Did you notice?
Today was so beautiful! Not only did the rain stop, but the sun shone and the wind dropped. It was perfectly still in the garden this morning, quiet…and with such a sense of peace. A perfect day to make a start on some projects.
On my way up to the ageing (a bit like myself) greenhouse, I spotted the gorgeous Helleborus orientalis shown above, (otherwise know as the Lenten Rose). I had completely forgotten that it was there, tucked in amongst some overgrown shrubs.
I couldn’t resist going back to the house to pick up a camera and grab a few shots.
The next job was to pot on some little plug plants that I bought last week. These geraniums will be in full bloom, in pots at our front door, throughout the summer and into autumn. They’re great value as they flower for such a long time, and fortunately seem to thrive on neglect. We can go off on holiday and somehow they appear to look even better when we get back. Perhaps we just have a kind neighbour…
Have you seen the weather forecast? It seems we might just be about to have a whole week (well, almost) without rain. If you have a garden, this is the time to get out there and start preparing it for spring and summer.
What to do in the garden in March
- It’s tidy-up time. Wash pots and seed trays, ready for planting.
- Check terracotta pots for damage. If they’re cracked or broken the best thing you can do is put them out of their misery by breaking them up. Use the pieces as crocks for the bottom of pots when you’re ready to plant up.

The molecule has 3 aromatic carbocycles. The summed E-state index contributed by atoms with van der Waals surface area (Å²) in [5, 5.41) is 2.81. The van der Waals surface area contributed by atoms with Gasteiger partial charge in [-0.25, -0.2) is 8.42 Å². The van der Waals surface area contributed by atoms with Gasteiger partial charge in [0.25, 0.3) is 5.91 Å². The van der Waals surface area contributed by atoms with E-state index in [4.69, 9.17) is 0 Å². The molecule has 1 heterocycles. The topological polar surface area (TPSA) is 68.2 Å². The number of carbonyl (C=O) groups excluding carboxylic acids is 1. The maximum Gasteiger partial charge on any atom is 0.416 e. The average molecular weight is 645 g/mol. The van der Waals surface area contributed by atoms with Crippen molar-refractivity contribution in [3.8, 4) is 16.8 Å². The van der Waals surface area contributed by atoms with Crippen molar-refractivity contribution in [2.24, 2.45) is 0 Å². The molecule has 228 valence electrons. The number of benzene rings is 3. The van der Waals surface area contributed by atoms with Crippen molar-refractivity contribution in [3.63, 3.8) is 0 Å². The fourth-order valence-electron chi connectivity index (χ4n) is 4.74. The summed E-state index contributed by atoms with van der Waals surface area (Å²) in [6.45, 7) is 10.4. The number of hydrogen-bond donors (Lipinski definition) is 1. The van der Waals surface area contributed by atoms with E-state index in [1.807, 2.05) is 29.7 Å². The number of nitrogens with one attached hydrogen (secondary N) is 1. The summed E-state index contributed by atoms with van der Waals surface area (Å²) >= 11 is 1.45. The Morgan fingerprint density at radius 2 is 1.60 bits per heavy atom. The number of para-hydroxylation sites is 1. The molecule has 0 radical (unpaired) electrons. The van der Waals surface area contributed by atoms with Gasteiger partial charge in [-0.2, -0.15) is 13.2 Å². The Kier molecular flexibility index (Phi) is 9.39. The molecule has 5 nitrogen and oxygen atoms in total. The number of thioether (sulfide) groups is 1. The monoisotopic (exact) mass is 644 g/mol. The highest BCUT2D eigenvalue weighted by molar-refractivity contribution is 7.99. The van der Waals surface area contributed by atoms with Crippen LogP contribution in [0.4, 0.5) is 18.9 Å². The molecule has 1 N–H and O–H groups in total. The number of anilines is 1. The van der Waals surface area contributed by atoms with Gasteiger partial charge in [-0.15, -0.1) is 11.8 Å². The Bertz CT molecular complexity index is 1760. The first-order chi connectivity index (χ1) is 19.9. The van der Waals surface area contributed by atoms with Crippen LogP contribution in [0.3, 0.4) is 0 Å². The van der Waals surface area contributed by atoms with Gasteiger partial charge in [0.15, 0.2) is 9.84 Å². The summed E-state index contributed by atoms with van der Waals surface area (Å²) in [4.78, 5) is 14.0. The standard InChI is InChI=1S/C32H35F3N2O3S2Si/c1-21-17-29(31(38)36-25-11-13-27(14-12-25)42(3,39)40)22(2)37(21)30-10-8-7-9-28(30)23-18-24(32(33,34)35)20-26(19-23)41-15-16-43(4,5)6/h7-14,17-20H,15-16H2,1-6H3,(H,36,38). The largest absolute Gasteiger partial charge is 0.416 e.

- Lift and divide summer-flowering perennials. It’s always great to be able to get several plants from one. Water the new perennial clumps often, until they are well established.
- If your Hostas are starting to show, it’s time to lift and divide those too. Hostas are beautiful, striking plants and each established plant can give you several free plants at this time of the year.
- Its time now to sow hardy annuals in your greenhouse, conservatory or windowsill. Just think how lovely your garden, whether large or small, will be with an abundance of flowers throughout the summer. Sowing from seed gives you access to a greater variety than you will find in your garden centre, but it does take time and patience.
- Sow vegetable, herb and salad seeds in the greenhouse, conservatory or on your windowsill.
- From around the middle of the month you can start planting Dahlia tubers into trays. When tubers sprout new growth, and are about 3″ high, you can take cuttings. Plants from cuttings are more vigorous and you get several plants from the cuttings and can still plant the tuber.
- If you don’t have a garden you can still pot up a Dahlia tuber and put it on your windowsill. Take cuttings when they are ready, and grow on in pots for a vibrant display at your front door.
Here’s how Sarah Raven does it:
What are you have planning for your garden this summer?